Tecuya Ridge

The Tecuya Ridge is a 10mi-long crest that tops the San Emigdio Mtns with several summits reaching 7,000ft in height. The unnamed summit called Tecuya Ridge here has over 800ft of prominence and the most prominent summit in the range I had yet to visit. A Forest Service road runs from just outside Lake of the Woods to the top of the ridgeline with various trails and 4WD roads forking from there. One trail runs close to the summit as it traverses the crest, but there is no actual trail reaching the top. In other seasons this would be about a 15 minute climb, but today it would take longer since the Forest Service road was gated closed at the pavement for the winter. Still, it's only about two miles one way, and easy enough to do in a few hours' time.

Starting around 1:30p, the hike up the road was for the most part uneventful, with little snow until near the top of the ridge. The trail starting where the road veers to the east was open to motorcycle traffic, hikers and equestrians. There was 2-5" of snow on most of this trail and the cross-country route I followed from the saddle north of the summit. The summit itself was cloaked in trees and virtually indistinguishable as a highpoint, but with the aid of the GPS I picked out the "summit tree" and called it a day. With wet boots and feet ensured, I decided to take the snowier route down the east side as a quicker and perhaps more adventurous way back to the road. The snow had surprisingly good traction despite the steep slope, and I quickly made my way down the wooded terrain to reach the road, followed by more jogging to get back to the start before 3p, taking all of 25 minutes from summit to bottom.

I had more daylight remaining, but with wet feet and little energy, it was time to call it a day. I had planned to do some other summits over 6,000ft the following day in the Lockwood Valley area to the southeast, but with visions of more locked gates and more snow, I decided to leave those for another time. Instead, I headed for Santa Barbara County, more specifically Santa Barbara Canyon, near the junction with Ventura and San Luis Obispo Counties. I had been to this canyon on a number of occasions, primarily for accessing HPS summits including the county highpoint. It was late before I reached the end of the pavement at the Santa Barbara Canyon Ranch and quite dark as I started down the Forest Service road to the trailhead. I did not get far. Only a hundred yards from its start, I literally ran into a flow of mud across the road. I was stopped dead in my tracks and it was with no small measure of panic that I sweated out putting the car in reverse to get back out. It was a slow, grinding bit of work, but I was relieved to have it finally get free. I examined the road in the headlamps. The mud had flowed smoothly over the road leaving no indication that it was 4-6" deep in the middle. It might need another week to sufficiently dry to make driving over it safe, but in the meantime I would have to live with the hand I was dealt. It would make for another three miles of hiking each way, but so be it. I found a flat spot on the edge of the road to spend the night and called it a day...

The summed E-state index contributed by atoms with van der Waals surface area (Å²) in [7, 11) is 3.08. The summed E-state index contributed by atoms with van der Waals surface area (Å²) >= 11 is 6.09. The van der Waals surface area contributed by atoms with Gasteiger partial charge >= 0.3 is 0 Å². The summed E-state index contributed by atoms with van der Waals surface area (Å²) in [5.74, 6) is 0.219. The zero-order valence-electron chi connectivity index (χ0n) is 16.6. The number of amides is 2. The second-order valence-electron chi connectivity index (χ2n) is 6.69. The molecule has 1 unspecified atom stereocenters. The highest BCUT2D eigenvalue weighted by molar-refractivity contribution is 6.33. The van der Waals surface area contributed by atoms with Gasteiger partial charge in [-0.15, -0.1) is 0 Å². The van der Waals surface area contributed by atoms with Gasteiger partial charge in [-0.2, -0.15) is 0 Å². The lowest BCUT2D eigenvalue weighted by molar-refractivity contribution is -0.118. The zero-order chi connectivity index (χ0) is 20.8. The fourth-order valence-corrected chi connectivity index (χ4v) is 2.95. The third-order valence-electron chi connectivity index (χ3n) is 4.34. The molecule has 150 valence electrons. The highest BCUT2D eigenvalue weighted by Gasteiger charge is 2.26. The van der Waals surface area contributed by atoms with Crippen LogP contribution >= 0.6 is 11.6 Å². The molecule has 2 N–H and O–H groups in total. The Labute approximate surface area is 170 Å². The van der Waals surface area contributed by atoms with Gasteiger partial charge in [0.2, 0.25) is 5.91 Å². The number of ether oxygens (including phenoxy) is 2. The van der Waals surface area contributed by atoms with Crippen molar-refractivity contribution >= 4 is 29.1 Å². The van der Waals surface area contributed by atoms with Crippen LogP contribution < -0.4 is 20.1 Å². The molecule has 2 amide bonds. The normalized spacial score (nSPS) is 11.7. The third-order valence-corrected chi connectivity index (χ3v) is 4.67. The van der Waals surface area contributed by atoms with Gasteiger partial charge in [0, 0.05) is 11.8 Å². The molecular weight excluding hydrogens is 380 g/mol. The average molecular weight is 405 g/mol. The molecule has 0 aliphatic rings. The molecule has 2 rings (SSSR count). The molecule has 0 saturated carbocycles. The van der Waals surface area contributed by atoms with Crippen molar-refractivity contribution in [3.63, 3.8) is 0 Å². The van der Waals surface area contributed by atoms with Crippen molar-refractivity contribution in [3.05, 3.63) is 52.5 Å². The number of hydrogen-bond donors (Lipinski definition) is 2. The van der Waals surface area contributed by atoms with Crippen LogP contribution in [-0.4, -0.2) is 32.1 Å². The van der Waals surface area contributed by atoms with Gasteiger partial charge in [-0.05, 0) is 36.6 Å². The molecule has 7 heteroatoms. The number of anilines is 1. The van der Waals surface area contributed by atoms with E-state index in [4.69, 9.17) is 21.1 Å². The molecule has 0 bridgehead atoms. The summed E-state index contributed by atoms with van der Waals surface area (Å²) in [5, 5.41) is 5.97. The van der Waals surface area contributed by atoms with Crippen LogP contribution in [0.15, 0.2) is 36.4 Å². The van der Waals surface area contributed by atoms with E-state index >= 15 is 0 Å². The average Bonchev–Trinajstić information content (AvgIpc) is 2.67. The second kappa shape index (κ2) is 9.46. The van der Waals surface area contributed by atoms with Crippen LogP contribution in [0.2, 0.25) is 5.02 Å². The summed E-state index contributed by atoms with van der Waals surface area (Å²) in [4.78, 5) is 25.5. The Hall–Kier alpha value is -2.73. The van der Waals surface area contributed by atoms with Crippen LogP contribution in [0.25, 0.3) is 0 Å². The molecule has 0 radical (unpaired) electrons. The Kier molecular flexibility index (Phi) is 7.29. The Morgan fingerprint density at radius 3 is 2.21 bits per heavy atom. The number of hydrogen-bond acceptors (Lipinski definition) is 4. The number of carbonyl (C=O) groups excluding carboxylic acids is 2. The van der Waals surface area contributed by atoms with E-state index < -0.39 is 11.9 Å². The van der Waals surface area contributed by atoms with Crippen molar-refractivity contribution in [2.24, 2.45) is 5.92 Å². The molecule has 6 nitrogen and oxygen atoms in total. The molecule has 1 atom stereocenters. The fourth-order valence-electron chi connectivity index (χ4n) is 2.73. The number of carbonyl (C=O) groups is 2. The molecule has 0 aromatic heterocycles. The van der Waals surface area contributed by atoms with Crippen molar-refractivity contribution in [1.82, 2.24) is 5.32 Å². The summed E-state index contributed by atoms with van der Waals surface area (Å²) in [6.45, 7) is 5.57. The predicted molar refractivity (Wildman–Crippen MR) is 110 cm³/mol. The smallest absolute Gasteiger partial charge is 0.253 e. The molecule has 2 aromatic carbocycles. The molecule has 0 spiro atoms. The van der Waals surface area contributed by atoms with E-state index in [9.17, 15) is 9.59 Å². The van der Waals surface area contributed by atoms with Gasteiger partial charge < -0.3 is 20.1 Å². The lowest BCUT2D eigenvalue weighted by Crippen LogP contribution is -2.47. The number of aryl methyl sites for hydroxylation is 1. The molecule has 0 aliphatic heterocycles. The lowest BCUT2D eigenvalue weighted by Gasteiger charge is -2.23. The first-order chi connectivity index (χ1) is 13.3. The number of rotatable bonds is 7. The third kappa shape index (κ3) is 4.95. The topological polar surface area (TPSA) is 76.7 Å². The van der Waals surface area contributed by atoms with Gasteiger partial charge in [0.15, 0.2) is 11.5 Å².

Continued...